It’s been a fairly typical journey, moving from active forms of prayer when young to more contemplative forms as I’ve aged. I’m almost 67 now, and since around the age of 40 or so, the contemplative approach has predominated.
How can prayer help people?
Prayer is the difference between a faith that is living and one that is stale. As Mother Teresa put it, “The fruit of silence is prayer. The fruit of prayer is faith. . .” So prayer is the means by which our faith relationship with God is strengthened and deepened.
It also becomes the context for awakening to our true self, the person we discover ourselves to be in the light of God’s unconditional acceptance. Without prayer, it’s very difficult to break free from a false identity based on our own or others’ ideas of who we really are.
What advice do you have for beginners to prayer?
The most important thing is to do it regularly, to set aside a time daily and stick to it, whether you feel like it or not. It needs to become just “something you do,” like taking a shower or eating breakfast. It’s also good to learn a few methods like those the course presents. This helps your soul learn how to open to God. In time, you will be drawn to use the method needed at that particular time in your life.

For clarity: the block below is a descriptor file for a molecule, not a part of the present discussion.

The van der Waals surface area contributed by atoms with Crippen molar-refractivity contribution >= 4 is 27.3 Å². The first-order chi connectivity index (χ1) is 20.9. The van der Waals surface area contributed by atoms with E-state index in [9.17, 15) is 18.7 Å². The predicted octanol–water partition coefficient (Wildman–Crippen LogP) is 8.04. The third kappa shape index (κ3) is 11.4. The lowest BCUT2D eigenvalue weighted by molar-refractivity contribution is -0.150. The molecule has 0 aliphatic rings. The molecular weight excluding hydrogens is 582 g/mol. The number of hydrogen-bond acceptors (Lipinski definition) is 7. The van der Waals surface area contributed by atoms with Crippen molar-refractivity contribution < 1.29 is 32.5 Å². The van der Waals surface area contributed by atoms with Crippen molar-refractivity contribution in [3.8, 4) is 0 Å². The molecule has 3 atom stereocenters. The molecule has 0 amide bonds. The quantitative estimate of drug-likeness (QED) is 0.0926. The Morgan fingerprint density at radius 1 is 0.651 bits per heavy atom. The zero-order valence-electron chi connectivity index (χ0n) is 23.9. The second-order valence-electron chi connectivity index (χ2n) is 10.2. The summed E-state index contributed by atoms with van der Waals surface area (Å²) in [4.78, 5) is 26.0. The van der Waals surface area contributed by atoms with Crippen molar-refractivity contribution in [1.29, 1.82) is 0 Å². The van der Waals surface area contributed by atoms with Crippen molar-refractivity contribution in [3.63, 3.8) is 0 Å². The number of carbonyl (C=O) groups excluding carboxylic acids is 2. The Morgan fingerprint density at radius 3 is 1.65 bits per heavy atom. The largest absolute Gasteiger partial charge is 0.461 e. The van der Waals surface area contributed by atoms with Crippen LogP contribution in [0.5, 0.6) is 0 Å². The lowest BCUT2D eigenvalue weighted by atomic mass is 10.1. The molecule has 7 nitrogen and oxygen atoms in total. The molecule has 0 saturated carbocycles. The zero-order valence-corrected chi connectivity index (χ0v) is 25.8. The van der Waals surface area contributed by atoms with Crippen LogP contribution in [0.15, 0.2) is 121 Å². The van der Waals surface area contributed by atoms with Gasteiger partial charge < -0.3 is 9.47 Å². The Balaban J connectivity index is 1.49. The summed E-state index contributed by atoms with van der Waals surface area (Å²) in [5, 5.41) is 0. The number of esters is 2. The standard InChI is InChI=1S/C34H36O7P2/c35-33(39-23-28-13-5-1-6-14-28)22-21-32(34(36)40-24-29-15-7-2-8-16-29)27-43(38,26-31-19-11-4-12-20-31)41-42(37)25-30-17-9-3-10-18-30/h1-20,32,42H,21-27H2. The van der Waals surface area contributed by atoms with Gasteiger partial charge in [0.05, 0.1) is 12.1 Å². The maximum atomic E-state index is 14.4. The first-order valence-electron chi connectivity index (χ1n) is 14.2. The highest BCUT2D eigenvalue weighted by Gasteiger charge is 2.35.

Dr. Philip St. Romain, The Kundalini Process: A Christian Perspective
Dr. Philip St. Romain, Reflecting on the Serenity Prayer
Orthodox Crafts: Prayer ropes are used to help Eastern Orthodox Christians say the Jesus Prayer. In Russian they are called “chotki”, while in Greek they are called “komboskini”. Our wool prayer ropes are hand made from Cashmira black pure wool, counting from 33, 100 to even 300 knots. We consider that it’s very important not to step aside from the traditional method of prayer rope tying, as well as keeping their look and feel as close as possible to the old, Orthodox monastic models. Enjoy my post How I Use My Prayer Rope.
I am currently taking on clients for Centering Prayer One on One Coaching sessions. I am happy to setup weekly, bi-weekly or monthly sessions with you over the phone or skype to help you go deeper into your centering prayer practice and integrate it into your daily life. Contact me for more information. The rate is $50 – $75 per hour. The first session is 1/2 off.
Feel free to peruse my Resource Page. I frequently update it with new information.
I am currently reading Moving from Stress to Joy by Nicholas Amato.
The Power of the Jesus Prayer: Learn a method practiced by Christian mystics for centuries to consent to the action and presence of God within.
Contemplative Practices: 5 Ways of Consenting to the Divine: Learn methods practiced by Christian mystics for centuries to consent to the action and presence of God within, including Centering Prayer, The Examen, Lectio Divina, Christian Meditation, and the Jesus Prayer.
Contemplative Perspectives: Frameworks for the Divine: For anyone who craves to deepen their contemplative process and more fully embody and integrate the the higher stages of the mystical path, Contemplative Perspectives offers an opportunity to travel through the various states of awakening and understand the territory. With the historic practice of The Jesus Prayer as a jumping off point, we explore the experiential aspects of the Purgation/Illumination/Union path of Christian Mysticism.